male%20sociopaths%20display%20all%20the%20symptoms%20of%20a%20sociopath:%20lying,%20a%20parasitic%20lifestyle,%20the%20need%20for%20control,%20and%20the%20craving%20for%20excitement.%20https:

Female sociopaths display all the symptoms of a sociopath: lying, a parasitic lifestyle, the need for control, and the craving for excitement. Many live what looks like a typical life from the outside, content with blending in and doing what "normal" people do.

Others need more... more money, more control, more power, more excitement. They often get into trouble as they become impulsive, unable to control their emotions and behaving irresponsibly.

These behaviors often bring problems witin their marriage. Showing true sociopath style, they entice a man, create an intimate relationship, manipulate his decisions, and get married. They may try to isolate the man from his family and friends. They become bossy and controlling and will use sex as a tool to manipulate. The man is often subjected to emotional, verbal, psychological, and physical abuse.

If there are children of the marriage, it becomes ever more difficult. If there is a separation or divorce, the sociopath will easily use the children as pawns or objects as a way to continue to control the man.

They will not hesitate to obtain information from the children to use against their father, will lie to brainwash them into thinking Daddy is "bad" and will keep the father from having contact with them. They do this to keep their power and control and the wellbeing of the children is never a concern.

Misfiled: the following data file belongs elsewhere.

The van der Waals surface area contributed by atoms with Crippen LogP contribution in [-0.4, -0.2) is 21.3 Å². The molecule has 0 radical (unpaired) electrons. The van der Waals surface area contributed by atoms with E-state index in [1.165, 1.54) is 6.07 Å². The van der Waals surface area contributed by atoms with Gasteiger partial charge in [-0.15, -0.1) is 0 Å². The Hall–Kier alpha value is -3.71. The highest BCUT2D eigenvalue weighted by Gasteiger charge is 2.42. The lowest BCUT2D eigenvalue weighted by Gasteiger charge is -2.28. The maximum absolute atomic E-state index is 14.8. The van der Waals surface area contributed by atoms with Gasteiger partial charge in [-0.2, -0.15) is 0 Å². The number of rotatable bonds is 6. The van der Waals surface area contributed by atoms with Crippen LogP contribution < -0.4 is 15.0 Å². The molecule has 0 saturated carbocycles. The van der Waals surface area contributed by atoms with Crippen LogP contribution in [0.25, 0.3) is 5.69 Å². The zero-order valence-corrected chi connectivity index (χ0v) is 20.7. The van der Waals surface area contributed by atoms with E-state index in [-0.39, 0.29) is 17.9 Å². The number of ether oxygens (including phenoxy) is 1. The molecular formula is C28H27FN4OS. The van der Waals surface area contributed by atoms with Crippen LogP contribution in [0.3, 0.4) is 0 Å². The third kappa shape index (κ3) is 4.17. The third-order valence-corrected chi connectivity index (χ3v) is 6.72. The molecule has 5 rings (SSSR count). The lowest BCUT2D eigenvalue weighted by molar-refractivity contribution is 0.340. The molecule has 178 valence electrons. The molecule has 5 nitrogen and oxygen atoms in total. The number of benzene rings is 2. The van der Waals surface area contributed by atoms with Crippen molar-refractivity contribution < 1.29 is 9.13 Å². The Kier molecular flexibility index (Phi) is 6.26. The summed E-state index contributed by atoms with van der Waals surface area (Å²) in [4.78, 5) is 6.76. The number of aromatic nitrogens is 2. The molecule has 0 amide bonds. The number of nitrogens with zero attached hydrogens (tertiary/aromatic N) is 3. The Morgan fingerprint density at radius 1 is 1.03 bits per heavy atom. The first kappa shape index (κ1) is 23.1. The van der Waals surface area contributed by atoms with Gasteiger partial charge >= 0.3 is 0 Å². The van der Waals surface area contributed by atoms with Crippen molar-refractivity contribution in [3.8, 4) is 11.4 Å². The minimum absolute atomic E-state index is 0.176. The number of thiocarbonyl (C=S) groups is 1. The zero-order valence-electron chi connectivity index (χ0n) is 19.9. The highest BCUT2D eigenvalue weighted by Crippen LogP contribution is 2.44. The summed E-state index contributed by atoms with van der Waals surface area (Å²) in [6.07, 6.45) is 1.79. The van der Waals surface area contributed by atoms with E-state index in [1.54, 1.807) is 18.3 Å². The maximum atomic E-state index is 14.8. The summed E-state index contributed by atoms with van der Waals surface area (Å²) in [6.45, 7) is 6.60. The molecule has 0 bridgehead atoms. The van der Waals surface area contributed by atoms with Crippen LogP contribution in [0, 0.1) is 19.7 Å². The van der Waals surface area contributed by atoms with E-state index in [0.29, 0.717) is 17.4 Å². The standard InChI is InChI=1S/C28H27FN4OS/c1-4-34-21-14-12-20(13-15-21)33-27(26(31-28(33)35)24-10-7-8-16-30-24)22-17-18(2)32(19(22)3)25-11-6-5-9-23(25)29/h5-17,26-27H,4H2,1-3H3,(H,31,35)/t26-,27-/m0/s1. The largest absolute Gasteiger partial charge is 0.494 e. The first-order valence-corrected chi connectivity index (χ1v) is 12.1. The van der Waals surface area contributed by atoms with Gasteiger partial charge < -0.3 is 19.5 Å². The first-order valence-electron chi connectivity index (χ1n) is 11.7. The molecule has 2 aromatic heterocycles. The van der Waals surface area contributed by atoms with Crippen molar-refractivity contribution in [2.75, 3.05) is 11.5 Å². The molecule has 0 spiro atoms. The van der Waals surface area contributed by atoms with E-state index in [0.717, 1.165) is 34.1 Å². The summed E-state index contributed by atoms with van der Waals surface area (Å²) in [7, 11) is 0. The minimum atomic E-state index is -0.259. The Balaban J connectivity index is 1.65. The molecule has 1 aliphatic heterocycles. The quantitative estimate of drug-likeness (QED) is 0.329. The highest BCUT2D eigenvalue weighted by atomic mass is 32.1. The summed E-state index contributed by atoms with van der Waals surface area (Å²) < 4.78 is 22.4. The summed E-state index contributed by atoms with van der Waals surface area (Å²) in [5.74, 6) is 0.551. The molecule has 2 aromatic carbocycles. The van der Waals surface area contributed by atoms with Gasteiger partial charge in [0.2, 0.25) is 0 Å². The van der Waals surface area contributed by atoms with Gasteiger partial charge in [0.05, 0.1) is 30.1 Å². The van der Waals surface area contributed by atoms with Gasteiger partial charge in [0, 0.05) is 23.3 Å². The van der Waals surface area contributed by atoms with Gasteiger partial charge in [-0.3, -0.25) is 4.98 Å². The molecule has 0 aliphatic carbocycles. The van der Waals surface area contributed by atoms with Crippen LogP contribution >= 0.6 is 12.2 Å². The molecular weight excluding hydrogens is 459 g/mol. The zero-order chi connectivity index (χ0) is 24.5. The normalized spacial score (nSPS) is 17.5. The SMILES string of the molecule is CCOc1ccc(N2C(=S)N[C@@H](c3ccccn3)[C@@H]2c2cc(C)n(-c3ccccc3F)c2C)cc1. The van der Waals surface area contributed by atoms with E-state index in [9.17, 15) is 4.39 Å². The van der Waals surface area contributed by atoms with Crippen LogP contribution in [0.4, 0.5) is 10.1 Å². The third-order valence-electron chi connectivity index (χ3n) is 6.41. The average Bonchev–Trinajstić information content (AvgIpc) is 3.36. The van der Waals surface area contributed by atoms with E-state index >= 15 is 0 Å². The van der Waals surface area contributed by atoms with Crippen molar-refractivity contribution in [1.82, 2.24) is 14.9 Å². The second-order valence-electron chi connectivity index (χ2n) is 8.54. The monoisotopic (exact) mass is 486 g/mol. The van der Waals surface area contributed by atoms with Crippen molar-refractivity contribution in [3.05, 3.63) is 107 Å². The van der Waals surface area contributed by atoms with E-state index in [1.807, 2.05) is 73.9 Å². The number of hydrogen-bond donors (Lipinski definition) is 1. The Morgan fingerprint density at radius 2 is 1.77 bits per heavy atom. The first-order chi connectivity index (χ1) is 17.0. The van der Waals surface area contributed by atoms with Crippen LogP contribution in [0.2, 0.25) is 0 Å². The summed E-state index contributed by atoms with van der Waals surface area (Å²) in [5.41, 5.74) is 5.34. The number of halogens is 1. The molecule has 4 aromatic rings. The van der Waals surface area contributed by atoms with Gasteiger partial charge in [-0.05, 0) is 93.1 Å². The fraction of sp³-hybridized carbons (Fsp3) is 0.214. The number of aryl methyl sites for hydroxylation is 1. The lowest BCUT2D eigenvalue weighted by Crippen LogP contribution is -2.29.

Female sociopaths have no problem lying, making up stories and doing whatever is necessary to get what they want. This works well in family matters where police or courts are involved. They are very convincing when playing the victim, and use society's favoritism towards women and mothers to their full advantage.

Many female sociopaths go from one relationship to another. They use their sociopathic charm, good looks and female allures to build a relationship, take what they want, and disappear. Men are disposable! They leave behind a trail of broken hearts and baffled men, many who are poorer after the experience!

The writing below was cited from "Decision Making Confidence"

"She will choose you, charm you with her words, and control you with her presence. She will delight you with her wit and her plans. She will show you a good time, but you will always get the bill. She will smile and deceive you, and she will scare you with her eyes. And when she is through with you, and she will be through with you, she will desert you and take with her your innocence and your pride. You will be left much sadder but not a lot wiser, and for a long time you will wonder what you did wrong."

Most of us think of women as sensitive and nurturing. We don't expect to see uncaring, cold-hearted, callous behaviors in women. It's hard to imagine them being more conniving, controlling, destructive, malicious and downright mean than the male sociopath.